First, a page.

Prerequisites: MG101 or MG106

Semester 1: F at L and B at C*                                     Semester 2: P at C

At the core of employment relations are different views on how to manage relationships between an organisation, its employees and their representatives as well as parallel arguments on how governments should frame laws and policies to best encourage efficient and equitable employment relations within organisations. Thus, this course provides students with a robust introduction to the study and operation of employment relations. It is designed to provide students with a body of knowledge on employment relations theory, an understanding of the relationships between the major actors in an employment relations system, processes and outcomes.


MG206          Marketing Principles & Strategies                          


Prerequisites: MG101 or MG106

Semester 1: F at L and B at C*                                     Semester 2: P at C

This course is an in depth survey of the principles of marketing. The course is based on an understanding of the importance of marketing to the success of any business endeavour. While strategy and planning considerations are covered, the emphasis is on buyer behaviour and the use of the marketing mix to reach that buyer successfully. Students will receive a working understanding of the concepts and procedures of marketing in today’s environment, and its inter-relationship with other business functions. Students whose primary interests lie in other fields will go away with the foundation to understand how marketing relates to their primary area of interest.


MG214          Principles of Public Sector Management              


Prerequisites: MG101 or MG106

Semester 1: F at L and B at C*                                     Semester 2: P at C

 This course familiarizes students with key theories, concepts and areas underpinning public sector management and the role of government, while discussing topics like public policy making, strategic management, human resource management, accountability, and the more recent digital governance. The course focuses on the Traditional Public Administration and New Public Management (NPM) models, exploring how NPM gained prominence and how both models have influenced the design and implementation of various management systems and practices in the public sector. The course critically engages with the relevance of these concepts, models and changes in relation to the contexts of Pacific Island Countries and Territories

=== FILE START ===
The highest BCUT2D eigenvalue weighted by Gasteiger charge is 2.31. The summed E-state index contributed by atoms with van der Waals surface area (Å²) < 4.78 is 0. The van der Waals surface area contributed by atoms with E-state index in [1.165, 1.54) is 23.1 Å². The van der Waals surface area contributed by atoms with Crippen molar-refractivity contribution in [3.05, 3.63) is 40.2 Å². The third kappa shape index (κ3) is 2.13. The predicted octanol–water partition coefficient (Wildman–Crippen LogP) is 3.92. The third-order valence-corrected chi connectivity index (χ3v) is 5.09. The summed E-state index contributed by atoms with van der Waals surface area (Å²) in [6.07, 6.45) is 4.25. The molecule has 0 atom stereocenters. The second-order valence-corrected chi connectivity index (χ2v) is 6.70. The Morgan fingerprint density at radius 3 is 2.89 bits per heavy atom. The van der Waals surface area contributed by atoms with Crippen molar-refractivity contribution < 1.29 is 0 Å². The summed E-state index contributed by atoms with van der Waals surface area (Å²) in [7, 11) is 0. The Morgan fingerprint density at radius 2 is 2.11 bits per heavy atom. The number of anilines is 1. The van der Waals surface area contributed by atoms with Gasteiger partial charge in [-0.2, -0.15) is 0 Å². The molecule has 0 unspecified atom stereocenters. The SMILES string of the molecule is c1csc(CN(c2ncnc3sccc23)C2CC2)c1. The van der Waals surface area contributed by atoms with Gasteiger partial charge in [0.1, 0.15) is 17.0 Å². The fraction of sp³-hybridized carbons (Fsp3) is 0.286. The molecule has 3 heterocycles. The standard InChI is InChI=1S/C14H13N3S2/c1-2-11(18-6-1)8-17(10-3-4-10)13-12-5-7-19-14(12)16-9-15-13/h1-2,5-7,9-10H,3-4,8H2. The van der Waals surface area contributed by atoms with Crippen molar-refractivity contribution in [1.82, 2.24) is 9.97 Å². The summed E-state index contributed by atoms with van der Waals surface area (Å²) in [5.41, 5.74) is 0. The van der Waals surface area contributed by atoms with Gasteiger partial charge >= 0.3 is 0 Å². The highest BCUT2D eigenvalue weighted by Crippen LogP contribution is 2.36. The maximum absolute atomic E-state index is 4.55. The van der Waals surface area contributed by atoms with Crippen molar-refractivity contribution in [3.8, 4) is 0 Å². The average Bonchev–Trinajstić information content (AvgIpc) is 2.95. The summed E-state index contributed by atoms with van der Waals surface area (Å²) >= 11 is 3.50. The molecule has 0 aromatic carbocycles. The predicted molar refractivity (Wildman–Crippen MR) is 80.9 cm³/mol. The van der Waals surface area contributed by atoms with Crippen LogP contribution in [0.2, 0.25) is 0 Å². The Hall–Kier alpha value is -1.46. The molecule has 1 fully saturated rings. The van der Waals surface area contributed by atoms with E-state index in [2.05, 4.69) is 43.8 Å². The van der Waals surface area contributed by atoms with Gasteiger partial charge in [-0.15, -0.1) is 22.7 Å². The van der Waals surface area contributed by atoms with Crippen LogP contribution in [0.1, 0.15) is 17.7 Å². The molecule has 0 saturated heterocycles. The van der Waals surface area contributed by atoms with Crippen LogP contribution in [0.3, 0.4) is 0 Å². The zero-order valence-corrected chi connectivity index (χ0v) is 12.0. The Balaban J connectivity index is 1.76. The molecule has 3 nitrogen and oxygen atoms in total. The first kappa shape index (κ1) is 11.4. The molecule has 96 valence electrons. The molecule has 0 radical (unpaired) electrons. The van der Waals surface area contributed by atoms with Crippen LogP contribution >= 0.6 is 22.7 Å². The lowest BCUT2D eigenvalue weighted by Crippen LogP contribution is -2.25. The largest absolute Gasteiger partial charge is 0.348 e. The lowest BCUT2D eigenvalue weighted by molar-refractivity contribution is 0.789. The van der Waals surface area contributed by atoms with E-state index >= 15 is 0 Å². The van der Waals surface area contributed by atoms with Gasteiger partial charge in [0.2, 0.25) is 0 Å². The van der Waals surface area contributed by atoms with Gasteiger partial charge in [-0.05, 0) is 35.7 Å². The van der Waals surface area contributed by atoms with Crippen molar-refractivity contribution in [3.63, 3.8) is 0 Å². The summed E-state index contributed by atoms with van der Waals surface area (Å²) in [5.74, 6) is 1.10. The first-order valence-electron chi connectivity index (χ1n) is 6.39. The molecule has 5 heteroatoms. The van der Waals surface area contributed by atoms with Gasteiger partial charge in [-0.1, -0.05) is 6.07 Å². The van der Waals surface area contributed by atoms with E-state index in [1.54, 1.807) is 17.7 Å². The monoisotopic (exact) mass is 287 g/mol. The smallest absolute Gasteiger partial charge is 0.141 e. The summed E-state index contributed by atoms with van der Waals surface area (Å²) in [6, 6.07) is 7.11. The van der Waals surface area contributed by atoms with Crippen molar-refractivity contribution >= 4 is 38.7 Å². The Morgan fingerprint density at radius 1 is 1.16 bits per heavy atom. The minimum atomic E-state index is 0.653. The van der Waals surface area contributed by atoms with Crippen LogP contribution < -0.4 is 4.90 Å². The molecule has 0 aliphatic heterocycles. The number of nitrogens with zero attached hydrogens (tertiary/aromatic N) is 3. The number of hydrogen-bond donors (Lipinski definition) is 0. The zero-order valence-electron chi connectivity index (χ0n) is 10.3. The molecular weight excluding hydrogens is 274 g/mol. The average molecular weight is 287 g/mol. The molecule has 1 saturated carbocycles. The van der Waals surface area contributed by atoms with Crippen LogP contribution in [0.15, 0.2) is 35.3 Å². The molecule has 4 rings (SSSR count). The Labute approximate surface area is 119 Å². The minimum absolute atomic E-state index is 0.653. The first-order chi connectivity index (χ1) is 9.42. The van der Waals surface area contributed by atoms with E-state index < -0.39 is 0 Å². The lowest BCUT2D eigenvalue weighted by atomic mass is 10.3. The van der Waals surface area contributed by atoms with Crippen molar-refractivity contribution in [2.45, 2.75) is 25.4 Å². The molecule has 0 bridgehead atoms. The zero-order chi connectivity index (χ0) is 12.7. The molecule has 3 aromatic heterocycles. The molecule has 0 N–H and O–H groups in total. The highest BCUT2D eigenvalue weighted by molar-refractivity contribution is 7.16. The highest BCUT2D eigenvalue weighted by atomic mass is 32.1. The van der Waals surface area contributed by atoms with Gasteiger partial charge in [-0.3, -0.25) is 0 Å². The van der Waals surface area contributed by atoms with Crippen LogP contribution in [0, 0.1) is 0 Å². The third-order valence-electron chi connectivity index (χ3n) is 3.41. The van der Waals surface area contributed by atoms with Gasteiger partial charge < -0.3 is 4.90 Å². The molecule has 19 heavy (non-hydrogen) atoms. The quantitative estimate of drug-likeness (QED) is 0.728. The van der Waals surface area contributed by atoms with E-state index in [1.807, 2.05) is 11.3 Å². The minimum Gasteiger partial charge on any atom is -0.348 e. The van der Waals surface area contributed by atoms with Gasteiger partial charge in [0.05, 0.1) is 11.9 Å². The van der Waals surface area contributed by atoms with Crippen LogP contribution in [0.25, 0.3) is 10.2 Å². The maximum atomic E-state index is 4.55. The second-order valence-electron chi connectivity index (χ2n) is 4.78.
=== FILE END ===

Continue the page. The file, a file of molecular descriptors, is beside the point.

MG301          Management of Service Operations                      


Prerequisites: Any two 200 Level MG courses or TS207 and one 200 Level TS course

Semester 1: O at C                                                          Semester 2: O at C

This course explores the strategic, operational, marketing and financial issues related to the provision of a service that leads to a high level of customer satisfaction. It examines the ways by which human resources can be managed effectively to achieve this. The methodologies available for measuring, analysing and designing service systems are evaluated, along with the role that marketing has in attracting customers and shaping their expectations. The financial implications of providing a quality service are examined.


MG302          Human Resource Management                               


Prerequisites: Any two 200 Level MG courses or TS207 and one 200 Level TS course

Semester 1: P at C                                                           Semester 2: F at L and B at C*

This course introduces the functional area of human resource management. It focuses on employer/employee strategies, policies and techniques. Topics cover the role of human resource function, employee planning and forecasting, recruitment and selection, employee development and employer employee relations, human resources information systems, performance management, career planning and development, compensation and benefits, employee health and safety, international human resource management and other important aspects in this field. Students are expected to gain broad knowledge of the theory and practice of human resource management. Emphasis is given to the acquisition of skills that have direct application to any sector, public, private or voluntary.